The two types are distinguished by their colour, wherein it is seen whether the tears retain the original pale color for years or gradually become dark or reddish brown.

The common commercial form is mass asafoetida. It consists of tears converted into a more or less uniform mass usually mixed with fragments of root, earth etc.

The paste form contains extraneous matter like root fragments, soils, sand, clay and other residue matter. Other adulterants include- gum arabic, cheaper kinds of gum resin from other species or different species.

What are the uses of Asafoetida or Heeng?

How is Asafoetida or Heeng (Ferula asafoetida) used?

  • Hot water extract of the dried gum is taken orally for hysteria and whooping cough and to treat ulcers.
  • Hot water extract of the dried leaf and stem is taken orally by males as an aphrodisiac.
  • Extract is taken orally as nerve and general tonics.
  • Oleoresin powder, crushed with the fingertips, is used as a condiment.
  • Decoction of the plant is taken orally as a vermifuge.
  • Dried gum is used vaginally as a contraceptive before or after coitus.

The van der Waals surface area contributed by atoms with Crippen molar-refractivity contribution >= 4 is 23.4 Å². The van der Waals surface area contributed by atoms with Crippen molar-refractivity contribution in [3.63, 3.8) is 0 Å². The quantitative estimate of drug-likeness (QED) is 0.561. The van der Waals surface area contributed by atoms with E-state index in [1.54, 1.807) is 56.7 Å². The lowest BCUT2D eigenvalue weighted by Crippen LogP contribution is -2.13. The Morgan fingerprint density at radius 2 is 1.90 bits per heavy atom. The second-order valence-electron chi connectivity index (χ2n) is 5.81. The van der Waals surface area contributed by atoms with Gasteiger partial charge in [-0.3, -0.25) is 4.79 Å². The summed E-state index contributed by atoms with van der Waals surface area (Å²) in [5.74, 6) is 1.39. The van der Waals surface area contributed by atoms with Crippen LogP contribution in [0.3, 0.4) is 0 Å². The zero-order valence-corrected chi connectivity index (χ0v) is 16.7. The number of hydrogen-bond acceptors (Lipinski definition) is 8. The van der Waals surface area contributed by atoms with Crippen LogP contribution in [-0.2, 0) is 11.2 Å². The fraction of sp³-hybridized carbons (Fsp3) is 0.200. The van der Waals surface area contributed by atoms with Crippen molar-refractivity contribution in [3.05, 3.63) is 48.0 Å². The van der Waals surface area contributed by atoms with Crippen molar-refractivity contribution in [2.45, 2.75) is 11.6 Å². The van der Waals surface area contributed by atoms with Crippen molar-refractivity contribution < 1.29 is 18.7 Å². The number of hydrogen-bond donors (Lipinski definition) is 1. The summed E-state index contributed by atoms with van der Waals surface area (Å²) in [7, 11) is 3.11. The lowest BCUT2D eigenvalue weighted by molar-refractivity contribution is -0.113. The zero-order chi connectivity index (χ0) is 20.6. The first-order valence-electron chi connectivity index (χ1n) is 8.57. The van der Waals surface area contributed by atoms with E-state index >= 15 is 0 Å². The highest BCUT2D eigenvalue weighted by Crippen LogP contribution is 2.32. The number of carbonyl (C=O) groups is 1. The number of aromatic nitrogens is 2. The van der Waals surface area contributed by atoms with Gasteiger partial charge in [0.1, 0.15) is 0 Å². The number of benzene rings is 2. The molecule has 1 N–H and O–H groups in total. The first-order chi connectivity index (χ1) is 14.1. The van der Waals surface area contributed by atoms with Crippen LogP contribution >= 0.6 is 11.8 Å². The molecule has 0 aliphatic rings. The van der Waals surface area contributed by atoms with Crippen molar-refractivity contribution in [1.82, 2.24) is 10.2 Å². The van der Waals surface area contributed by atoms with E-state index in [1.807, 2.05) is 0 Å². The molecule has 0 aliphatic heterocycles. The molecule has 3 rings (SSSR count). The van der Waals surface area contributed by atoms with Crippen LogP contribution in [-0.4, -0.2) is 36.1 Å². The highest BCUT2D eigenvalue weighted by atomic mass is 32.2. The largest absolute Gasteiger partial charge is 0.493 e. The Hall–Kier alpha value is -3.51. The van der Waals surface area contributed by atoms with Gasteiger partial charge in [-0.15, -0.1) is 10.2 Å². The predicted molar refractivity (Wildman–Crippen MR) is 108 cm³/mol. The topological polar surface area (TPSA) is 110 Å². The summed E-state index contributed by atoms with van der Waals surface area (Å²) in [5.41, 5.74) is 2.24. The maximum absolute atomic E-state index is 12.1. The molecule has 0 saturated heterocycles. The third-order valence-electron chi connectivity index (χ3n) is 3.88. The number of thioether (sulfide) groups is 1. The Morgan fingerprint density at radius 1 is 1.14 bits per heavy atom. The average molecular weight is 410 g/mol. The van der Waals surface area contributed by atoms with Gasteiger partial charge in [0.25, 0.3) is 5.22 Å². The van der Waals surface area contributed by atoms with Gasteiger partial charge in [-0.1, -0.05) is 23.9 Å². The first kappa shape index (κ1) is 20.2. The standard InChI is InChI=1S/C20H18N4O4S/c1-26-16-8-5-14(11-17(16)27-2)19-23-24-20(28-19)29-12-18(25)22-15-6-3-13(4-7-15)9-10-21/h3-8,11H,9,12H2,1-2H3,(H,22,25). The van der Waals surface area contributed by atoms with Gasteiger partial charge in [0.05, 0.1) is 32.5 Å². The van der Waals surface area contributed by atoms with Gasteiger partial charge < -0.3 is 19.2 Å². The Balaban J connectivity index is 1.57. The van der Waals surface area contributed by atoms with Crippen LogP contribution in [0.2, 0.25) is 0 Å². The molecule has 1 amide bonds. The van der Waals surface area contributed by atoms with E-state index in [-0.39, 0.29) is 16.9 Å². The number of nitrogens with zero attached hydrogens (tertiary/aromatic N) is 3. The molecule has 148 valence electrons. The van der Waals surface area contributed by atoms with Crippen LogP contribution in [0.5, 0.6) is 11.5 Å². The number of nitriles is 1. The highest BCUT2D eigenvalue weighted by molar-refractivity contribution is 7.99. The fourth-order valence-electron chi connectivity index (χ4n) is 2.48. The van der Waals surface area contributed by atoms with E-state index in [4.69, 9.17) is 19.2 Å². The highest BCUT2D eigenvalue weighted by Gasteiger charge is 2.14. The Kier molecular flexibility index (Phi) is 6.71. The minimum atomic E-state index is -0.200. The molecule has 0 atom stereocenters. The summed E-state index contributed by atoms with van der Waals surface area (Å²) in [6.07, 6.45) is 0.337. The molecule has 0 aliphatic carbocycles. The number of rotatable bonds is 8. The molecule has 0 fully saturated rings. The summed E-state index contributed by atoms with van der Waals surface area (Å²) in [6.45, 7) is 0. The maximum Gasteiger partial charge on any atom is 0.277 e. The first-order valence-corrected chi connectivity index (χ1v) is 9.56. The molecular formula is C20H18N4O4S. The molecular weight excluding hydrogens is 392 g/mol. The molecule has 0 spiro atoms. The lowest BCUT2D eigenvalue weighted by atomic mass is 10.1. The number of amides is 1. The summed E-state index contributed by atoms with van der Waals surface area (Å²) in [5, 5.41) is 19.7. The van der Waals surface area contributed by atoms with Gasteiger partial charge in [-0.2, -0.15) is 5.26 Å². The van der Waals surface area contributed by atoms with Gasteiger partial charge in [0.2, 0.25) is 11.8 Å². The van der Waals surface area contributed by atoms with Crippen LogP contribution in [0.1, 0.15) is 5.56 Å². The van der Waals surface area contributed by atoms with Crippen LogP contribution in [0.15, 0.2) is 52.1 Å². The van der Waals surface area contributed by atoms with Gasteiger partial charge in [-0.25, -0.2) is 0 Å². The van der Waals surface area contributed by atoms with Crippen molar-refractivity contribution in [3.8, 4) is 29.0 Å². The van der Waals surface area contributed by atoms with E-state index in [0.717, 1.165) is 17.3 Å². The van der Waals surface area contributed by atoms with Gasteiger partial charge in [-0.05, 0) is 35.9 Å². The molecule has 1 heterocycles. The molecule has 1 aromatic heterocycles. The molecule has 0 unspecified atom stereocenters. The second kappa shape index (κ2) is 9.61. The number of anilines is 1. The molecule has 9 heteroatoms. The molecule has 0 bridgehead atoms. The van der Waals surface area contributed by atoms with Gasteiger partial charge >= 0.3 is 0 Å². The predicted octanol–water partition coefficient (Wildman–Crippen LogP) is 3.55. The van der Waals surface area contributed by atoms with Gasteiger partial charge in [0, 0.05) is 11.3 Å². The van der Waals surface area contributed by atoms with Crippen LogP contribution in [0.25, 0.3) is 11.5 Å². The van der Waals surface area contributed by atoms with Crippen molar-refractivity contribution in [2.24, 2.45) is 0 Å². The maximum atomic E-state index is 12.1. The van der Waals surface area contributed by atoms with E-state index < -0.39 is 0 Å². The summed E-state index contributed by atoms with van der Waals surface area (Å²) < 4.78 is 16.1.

• Hot water extract of the dried root is taken orally as an antispasmodic, a diuretic, a vermifuge, and an analgesic.
  • Paste made from the dried resin is applied to the chest for whooping cough.
  • Fried Ferula is taken with Allium sativum and sugar to cleanse the new mother.
  • Fried Ferula, Piper nigrum, and Cinnamonum camphora is taken orally for headache and toothache.
  • Hot water extract of the dried resin is taken orally for upset stomach.
  • Extract of dried Ferula asafoetida with Brassica Alba and rock salt is diluted with vinegar and taken orally as an abortifacient.
  • Hot water extract of the dried gum is taken orally as a carminative, an antispasmodic, and an expectorant in chronic bronchitis.
  • Mixed with cayenne pepper and sweet flag, it is used as a remedy for cholera.
  • Exudate of the dried gum resin is eaten to prevent guinea worm disease.
  • Gum resin with salt and the bark juice of Moringa pterygosperma is used externally for stomach aches.
  • Dry Lampyris noctiluca without head is mixed with 200– 300 mg of Ferula and taken mornings and evenings for gallstones and kidney stones.
  • Hot water extract of the dried resin is taken orally as an emmenagogue.
  • Gum is chewed by females for amenorrhea.
  • Gum is chewed as an anti-epileptic.
  • Water extract of the resin is taken orally as an anthelmintic.
  • Dried gum is used medicinally for whooping cough, asthma, and bronchitis.
  • Fluid extract of the resin is taken orally as an emmenagogue, a stimulating expectorant, an anthelmintic, an aphrodisiac, and a stimulant to the brain and nerves.